HTTP Status Codes Explained: Essential Guide for Developers

HTTP Status Codes Explained: Essential Guide for Developers

HTTP status codes are important for web development. They give key information about server requests. Knowing these codes can help you debug better and improve your app's user experience. In this guide, we’ll look at the different types of HTTP status codes and give examples to explain each one.

Informational Responses (1XX)

Informational status codes show that the server got the request and is still working on it.

  • 100 (Continue): The server has received the request headers, and the client should continue to send the request body.

  • 102 (Processing): The server has received the request and is working on it, but there is no response yet.

Successful Responses (2XX)

Successful status codes mean that the server got the request, understood it, and processed it successfully.

  • 200 (OK): The request was successful. This is the most common response for successful HTTP requests.

  • 201 (Created): The request was successful, and a new resource has been created.

Redirection Messages (3XX)

Redirection codes mean that the user needs to do something else to complete the request.

  • 300 (Multiple Choices): The request has more than one possible response. The user or user agent can choose one of them.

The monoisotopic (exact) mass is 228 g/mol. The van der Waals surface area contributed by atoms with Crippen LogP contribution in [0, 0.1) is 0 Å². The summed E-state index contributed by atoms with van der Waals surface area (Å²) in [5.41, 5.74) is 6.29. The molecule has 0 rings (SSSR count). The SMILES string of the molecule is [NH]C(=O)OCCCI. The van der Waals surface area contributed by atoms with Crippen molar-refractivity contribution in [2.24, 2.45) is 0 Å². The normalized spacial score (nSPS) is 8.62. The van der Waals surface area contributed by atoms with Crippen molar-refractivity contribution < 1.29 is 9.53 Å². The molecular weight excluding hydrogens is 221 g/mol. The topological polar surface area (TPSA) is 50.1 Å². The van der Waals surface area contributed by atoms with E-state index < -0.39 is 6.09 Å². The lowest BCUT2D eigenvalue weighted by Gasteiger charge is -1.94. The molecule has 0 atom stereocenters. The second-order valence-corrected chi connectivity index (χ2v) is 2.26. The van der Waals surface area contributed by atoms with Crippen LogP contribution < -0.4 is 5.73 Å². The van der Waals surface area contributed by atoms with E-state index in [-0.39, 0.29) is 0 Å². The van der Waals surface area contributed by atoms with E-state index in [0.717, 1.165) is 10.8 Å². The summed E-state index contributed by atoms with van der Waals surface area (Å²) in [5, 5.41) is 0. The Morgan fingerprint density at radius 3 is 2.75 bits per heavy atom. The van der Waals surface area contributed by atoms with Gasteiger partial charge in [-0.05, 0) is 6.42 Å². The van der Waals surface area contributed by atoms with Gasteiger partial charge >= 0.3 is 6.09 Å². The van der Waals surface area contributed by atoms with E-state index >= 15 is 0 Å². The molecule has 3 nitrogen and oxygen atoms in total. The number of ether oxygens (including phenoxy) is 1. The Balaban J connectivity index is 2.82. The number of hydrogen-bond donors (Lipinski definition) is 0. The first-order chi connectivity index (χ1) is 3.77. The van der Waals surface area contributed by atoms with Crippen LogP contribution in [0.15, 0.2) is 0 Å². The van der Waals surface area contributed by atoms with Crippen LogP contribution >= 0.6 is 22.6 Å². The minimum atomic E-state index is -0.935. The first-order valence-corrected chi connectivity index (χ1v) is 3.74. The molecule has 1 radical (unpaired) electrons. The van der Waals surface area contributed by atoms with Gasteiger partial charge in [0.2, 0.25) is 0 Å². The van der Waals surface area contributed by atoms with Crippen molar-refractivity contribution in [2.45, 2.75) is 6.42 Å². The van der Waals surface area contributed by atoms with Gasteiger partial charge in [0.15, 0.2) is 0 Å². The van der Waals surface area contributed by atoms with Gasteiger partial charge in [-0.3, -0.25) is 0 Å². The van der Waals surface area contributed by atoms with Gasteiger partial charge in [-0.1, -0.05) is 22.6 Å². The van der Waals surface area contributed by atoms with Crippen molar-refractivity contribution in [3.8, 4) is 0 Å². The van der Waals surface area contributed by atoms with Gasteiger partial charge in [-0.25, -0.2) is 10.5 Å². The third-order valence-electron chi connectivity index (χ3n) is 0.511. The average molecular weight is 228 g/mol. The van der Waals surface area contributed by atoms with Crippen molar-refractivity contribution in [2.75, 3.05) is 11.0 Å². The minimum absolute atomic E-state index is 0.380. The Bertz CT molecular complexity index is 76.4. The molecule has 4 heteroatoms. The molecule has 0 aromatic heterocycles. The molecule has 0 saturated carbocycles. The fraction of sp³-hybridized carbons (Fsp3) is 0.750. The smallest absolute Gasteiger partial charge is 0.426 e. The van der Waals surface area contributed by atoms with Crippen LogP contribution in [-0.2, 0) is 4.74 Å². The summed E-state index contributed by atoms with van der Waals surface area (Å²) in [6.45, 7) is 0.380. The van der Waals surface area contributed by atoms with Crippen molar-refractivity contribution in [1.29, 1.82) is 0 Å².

• 301 (Moved Permanently): The requested resource has been permanently moved to a new URL provided by the Location header.

Client Error Responses (4XX)

Client error status codes mean the server couldn't process the request because of something wrong on the client's side.

  • 400 (Bad Request): The server cannot process the request because of a client error (e.g., bad request syntax).

  • 401 (Unauthorized): The request needs user authentication.

  • 404 (Not Found): The server cannot find the requested resource.

Server Error Responses (5XX)

Server error status codes mean that the server couldn't complete a valid request.

  • 500 (Internal Server Error): The server ran into an unexpected problem and couldn't complete the request.

  • 502 (Bad Gateway): The server received an invalid response from the upstream server while trying to fulfill the request.

Practical Application of HTTP Status Codes

Understanding these status codes is important for fixing and improving web applications. Here are some practical uses

  • API Integration: When integrating with APIs, handling HTTP status codes correctly ensures strong communication between services. For example, if you get a 401 Unauthorized status, prompt the user to log in again.

  • SEO: Using the right status codes like 301 (Moved Permanently) helps keep search engine rankings by properly indicating URL changes.

  • User Experience: Informing users with clear messages based on status codes (e.g., showing Page Not Found for a 404 status) improves user satisfaction and reduces frustration.



HTTP status codes are essential for web communication. By knowing and using these codes correctly, developers can build more efficient, user-friendly, and error-resistant applications. Keep this guide nearby as you work on your web projects.

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